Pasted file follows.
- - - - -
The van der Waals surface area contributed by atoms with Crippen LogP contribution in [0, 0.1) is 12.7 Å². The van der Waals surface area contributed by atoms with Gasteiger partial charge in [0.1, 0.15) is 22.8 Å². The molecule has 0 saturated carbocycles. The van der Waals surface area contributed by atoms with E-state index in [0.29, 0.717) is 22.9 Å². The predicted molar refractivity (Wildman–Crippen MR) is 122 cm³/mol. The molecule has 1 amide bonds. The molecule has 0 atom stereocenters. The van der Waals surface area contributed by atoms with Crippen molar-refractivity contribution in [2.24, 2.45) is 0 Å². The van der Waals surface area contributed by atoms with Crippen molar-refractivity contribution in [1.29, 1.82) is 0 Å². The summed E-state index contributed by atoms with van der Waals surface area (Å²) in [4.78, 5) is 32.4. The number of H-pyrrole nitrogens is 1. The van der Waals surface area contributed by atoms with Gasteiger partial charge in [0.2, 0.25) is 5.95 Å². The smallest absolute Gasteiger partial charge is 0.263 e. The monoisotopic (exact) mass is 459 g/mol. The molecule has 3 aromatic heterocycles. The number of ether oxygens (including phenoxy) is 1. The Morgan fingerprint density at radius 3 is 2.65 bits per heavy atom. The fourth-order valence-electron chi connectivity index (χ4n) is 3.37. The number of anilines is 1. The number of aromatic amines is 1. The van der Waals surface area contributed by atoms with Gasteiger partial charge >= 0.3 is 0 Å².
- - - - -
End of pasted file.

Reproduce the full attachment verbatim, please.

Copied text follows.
The van der Waals surface area contributed by atoms with Crippen LogP contribution in [0, 0.1) is 12.7 Å². The van der Waals surface area contributed by atoms with Gasteiger partial charge in [0.1, 0.15) is 22.8 Å². The molecule has 0 saturated carbocycles. The van der Waals surface area contributed by atoms with E-state index in [0.29, 0.717) is 22.9 Å². The predicted molar refractivity (Wildman–Crippen MR) is 122 cm³/mol. The molecule has 1 amide bonds. The molecule has 0 atom stereocenters. The van der Waals surface area contributed by atoms with Crippen molar-refractivity contribution in [2.24, 2.45) is 0 Å². The van der Waals surface area contributed by atoms with Crippen molar-refractivity contribution in [1.29, 1.82) is 0 Å². The summed E-state index contributed by atoms with van der Waals surface area (Å²) in [4.78, 5) is 32.4. The number of H-pyrrole nitrogens is 1. The van der Waals surface area contributed by atoms with Gasteiger partial charge in [0.2, 0.25) is 5.95 Å². The smallest absolute Gasteiger partial charge is 0.263 e. The monoisotopic (exact) mass is 459 g/mol. The molecule has 3 aromatic heterocycles. The number of ether oxygens (including phenoxy) is 1. The Morgan fingerprint density at radius 3 is 2.65 bits per heavy atom. The fourth-order valence-electron chi connectivity index (χ4n) is 3.37. The number of anilines is 1. The number of aromatic amines is 1. The van der Waals surface area contributed by atoms with Gasteiger partial charge >= 0.3 is 0 Å².